Runtime: 2hrs 3mins
Godzilla has grown taller over the years. Buildings have gotten taller too, so maybe he had to grow to take down taller and taller buildings. Who really knows the reasons? Either way Gareth Edwards' new film has the kaiju taller than he's ever been.
I don't believe it's a spoiler to talk about things that we know from the trailers, but if you've been avoiding those as well, be forewarned, you may not want to read further.
As usual, it takes a while before Godzilla shows up in the film. We have to start with the main characters first. The film follows the Brody family. Two generations worth of the Brody family. Young Ford Brody (CJ Adams) makes a "Happy Birthday" sign for his father Joe Brody (Bryan Cranston), who is too busy to notice before heading off to work. Ford's mother, Sandra (Juliette Binoche) works at the same plant as his father, until she dies in an unfortunate accident at the plant.
Fifteen years later Ford is the grown up too busy to notice his son Sam. Turns out Joe is still obsessed with studying the cause of the accident. The government has closed down the site of the old plant claiming there is dangerous levels of radiation. Joe has been arrested for trespassing on the site, and Ford has to come bail him out of jail. Joe talks Ford into going back in again. While they're there a creature awakens and breaks free. They call it a Massive Unidentified Terrestrial Organism (or M.U.T.O.). As the trailer shows, and following franchise tradition, Godzilla must fight to restore balance to nature. We being ants are no match for these monsters, but Godzilla must reassert his dominance as king of monsters.
Having recently caught up with the original and a few other Godzilla films from over the years (many of which are available on Netflix and other streaming services), I appreciated the nods to the franchise's origins, but almost wish they had done more. For example Ken Watanabe plays Dr. Serizawa, who in the original, created a device that could kill Godzilla, but tries to avoid using it and even sacrifices himself so the knowledge of how to create the weapon would die with him. Sadly here, Serizawa is simply a scientist who is behind studying the creatures, and in the end warns against using nuclear weapons. I wished he had more to do in the film. There was a point where I came to realize that in every one of his scenes he was standing around gawking with his mouth hanging open as if he were in shock and deep thought at the same time. They also replicated an iconic shot where a giant kaiju holds a train car up in it's mouth.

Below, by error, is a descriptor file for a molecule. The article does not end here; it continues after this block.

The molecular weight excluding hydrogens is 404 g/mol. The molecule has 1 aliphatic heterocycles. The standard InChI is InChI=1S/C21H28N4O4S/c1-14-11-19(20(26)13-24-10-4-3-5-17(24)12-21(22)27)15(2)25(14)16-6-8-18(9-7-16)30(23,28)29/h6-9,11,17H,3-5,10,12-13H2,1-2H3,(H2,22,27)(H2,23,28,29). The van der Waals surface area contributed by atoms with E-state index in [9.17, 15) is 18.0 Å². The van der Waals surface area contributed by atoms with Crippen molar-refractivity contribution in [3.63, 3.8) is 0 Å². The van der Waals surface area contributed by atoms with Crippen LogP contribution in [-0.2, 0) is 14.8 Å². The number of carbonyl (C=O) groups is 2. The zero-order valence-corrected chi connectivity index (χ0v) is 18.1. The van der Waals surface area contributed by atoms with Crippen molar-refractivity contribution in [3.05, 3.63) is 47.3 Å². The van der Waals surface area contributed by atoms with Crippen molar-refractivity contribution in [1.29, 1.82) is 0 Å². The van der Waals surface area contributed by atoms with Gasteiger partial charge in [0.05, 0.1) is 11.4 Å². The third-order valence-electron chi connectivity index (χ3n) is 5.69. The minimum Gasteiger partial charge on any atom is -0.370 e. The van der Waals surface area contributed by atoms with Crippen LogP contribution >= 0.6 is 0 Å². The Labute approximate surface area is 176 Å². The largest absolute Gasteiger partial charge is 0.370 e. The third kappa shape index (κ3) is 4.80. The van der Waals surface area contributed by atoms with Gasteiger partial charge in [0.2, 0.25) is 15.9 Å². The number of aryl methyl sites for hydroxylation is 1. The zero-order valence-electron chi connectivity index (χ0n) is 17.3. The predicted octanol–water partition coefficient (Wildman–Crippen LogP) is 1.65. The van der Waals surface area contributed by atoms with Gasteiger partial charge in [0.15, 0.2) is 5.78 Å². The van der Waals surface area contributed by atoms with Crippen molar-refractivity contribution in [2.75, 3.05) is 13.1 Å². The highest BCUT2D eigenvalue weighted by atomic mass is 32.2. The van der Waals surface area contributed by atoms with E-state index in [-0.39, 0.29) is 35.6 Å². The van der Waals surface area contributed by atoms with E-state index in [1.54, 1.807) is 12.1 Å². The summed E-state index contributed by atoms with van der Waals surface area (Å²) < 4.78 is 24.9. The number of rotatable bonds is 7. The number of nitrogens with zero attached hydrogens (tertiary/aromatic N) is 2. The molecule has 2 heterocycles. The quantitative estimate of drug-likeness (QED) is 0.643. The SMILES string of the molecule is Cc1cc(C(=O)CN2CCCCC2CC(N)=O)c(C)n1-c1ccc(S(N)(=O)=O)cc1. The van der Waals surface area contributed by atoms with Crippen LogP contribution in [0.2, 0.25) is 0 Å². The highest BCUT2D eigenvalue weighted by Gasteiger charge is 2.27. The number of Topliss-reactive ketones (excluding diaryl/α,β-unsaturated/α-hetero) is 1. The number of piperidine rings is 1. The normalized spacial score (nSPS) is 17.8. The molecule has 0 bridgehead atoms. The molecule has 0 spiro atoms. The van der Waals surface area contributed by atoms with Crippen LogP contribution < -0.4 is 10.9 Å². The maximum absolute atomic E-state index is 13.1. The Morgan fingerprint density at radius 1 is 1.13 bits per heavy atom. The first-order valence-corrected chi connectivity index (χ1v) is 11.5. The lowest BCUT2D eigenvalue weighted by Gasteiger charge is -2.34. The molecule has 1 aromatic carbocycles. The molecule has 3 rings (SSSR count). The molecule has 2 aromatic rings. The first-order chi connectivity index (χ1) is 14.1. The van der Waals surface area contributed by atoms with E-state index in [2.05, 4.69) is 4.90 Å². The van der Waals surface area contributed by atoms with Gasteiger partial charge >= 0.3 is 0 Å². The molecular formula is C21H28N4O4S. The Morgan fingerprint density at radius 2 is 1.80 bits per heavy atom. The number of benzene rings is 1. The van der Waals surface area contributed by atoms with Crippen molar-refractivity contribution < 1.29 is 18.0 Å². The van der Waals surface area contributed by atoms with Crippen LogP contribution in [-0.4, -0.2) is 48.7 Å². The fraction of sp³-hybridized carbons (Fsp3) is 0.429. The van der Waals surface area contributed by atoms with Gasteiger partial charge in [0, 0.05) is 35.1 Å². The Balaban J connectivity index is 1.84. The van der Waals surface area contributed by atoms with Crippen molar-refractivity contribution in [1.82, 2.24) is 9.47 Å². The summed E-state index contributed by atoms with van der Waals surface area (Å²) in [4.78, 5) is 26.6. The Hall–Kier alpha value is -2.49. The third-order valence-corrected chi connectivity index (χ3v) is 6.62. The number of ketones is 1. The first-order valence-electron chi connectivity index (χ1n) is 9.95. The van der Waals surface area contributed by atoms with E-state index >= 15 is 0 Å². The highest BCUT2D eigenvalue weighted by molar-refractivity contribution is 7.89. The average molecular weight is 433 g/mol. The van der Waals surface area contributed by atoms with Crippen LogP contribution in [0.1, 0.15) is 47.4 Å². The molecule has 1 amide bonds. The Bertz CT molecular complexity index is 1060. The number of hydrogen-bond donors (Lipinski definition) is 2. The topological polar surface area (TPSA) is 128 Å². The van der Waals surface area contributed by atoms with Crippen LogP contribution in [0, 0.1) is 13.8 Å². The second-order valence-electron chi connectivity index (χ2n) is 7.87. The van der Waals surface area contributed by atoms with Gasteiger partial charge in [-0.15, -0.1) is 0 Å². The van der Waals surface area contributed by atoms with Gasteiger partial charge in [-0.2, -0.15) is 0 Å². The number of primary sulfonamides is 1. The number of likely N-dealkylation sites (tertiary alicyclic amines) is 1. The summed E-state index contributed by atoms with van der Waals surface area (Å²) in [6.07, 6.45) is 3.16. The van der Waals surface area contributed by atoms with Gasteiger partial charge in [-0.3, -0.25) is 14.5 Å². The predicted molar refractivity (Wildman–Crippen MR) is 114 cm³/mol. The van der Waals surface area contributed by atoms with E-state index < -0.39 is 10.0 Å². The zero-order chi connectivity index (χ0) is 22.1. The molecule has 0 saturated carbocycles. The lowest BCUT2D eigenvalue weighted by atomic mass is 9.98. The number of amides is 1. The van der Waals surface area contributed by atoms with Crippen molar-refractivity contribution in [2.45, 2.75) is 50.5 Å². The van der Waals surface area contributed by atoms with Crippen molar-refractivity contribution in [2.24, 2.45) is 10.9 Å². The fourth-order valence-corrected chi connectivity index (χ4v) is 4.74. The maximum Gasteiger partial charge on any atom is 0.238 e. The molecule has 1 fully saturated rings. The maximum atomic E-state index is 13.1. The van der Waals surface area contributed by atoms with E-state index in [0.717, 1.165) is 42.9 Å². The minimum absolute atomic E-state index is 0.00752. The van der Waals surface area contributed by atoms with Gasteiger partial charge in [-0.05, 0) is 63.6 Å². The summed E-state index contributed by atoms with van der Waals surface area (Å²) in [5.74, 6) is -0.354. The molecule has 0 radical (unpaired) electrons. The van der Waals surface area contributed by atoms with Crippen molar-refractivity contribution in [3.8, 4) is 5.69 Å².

|I'm just glad we can now forget about the 1998 Godzilla.|
Humanity here is a collection of ants fleeing for their lives, but thankfully Gareth Edwards never forgets about the ants. Man is never taken out of the equation all together, but it's clear we'd never survive without the king of monsters.
As Dr. Serizawa states, "the arogance of man is thinking that nature is in our control and not the other way around." It's humbling to think about. Anytime there is a natural disaster like a tornado, earthquake or hurricane we are reminded of this fact. Godzilla is a force of nature literally and figuratively. We can only hope to escape the path of destruction and wait till the storm is over.
The original Godzilla was a metaphor for the atomic bombs hitting Hiroshima and Nagasaki and the devastation they caused in Japan. This film can be seen as a metaphor for the Fukushima earthquake and tsunami from 2011 and the resulting Fukushima Daiichi nuclear power plant disaster. It also reminds us of our constant on again, off again fear of weapons of mass destruction.
Obviously there is destruction, and you'd think audiences would be getting tired of seeing major cities getting destroyed due to all of the recent superhero films devoting their last acts to destroying as many buildings as possible. But this isn't a hero film, it's a disaster film, and thankfully the army in this film is careful enough to not be the ones responsible for all the destruction. Also Gareth Edwards devotes time to seeing that things aren't just destroyed and forgotten.
It's a spectacle worth seeing in theaters while it's out, and if you can, see it on IMAX. It may not carry the weight or cultural significance the original did, but it's not entirely without meaning. It's a monster film, but it's one of the better ones and it's a new high point for the Godzilla franchise.
For more, read part 2.